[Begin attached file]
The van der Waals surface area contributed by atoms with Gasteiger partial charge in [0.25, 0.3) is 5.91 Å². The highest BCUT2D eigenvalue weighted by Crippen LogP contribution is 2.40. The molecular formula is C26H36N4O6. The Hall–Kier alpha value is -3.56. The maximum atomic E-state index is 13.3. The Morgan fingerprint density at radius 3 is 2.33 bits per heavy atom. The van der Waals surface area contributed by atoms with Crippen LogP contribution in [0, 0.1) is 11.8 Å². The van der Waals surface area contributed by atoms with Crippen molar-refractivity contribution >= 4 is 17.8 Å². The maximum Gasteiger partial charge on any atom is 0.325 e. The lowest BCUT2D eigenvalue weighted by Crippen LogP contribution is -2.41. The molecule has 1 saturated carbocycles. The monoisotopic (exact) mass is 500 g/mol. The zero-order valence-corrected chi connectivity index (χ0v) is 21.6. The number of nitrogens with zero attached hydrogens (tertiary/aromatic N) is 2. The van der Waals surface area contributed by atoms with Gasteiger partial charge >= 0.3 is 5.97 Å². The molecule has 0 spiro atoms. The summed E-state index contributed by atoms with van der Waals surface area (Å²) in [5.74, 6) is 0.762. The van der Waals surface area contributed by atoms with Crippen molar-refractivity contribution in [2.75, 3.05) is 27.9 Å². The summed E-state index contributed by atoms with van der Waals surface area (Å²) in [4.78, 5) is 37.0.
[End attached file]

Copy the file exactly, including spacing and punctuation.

The van der Waals surface area contributed by atoms with Gasteiger partial charge in [0.25, 0.3) is 5.91 Å². The highest BCUT2D eigenvalue weighted by Crippen LogP contribution is 2.40. The molecular formula is C26H36N4O6. The Hall–Kier alpha value is -3.56. The maximum atomic E-state index is 13.3. The Morgan fingerprint density at radius 3 is 2.33 bits per heavy atom. The van der Waals surface area contributed by atoms with Crippen LogP contribution in [0, 0.1) is 11.8 Å². The van der Waals surface area contributed by atoms with Crippen molar-refractivity contribution >= 4 is 17.8 Å². The maximum Gasteiger partial charge on any atom is 0.325 e. The lowest BCUT2D eigenvalue weighted by Crippen LogP contribution is -2.41. The molecule has 1 saturated carbocycles. The monoisotopic (exact) mass is 500 g/mol. The zero-order valence-corrected chi connectivity index (χ0v) is 21.6. The number of nitrogens with zero attached hydrogens (tertiary/aromatic N) is 2. The van der Waals surface area contributed by atoms with Gasteiger partial charge >= 0.3 is 5.97 Å². The molecule has 0 spiro atoms. The summed E-state index contributed by atoms with van der Waals surface area (Å²) in [5.74, 6) is 0.762. The van der Waals surface area contributed by atoms with Crippen molar-refractivity contribution in [2.75, 3.05) is 27.9 Å². The summed E-state index contributed by atoms with van der Waals surface area (Å²) in [4.78, 5) is 37.0.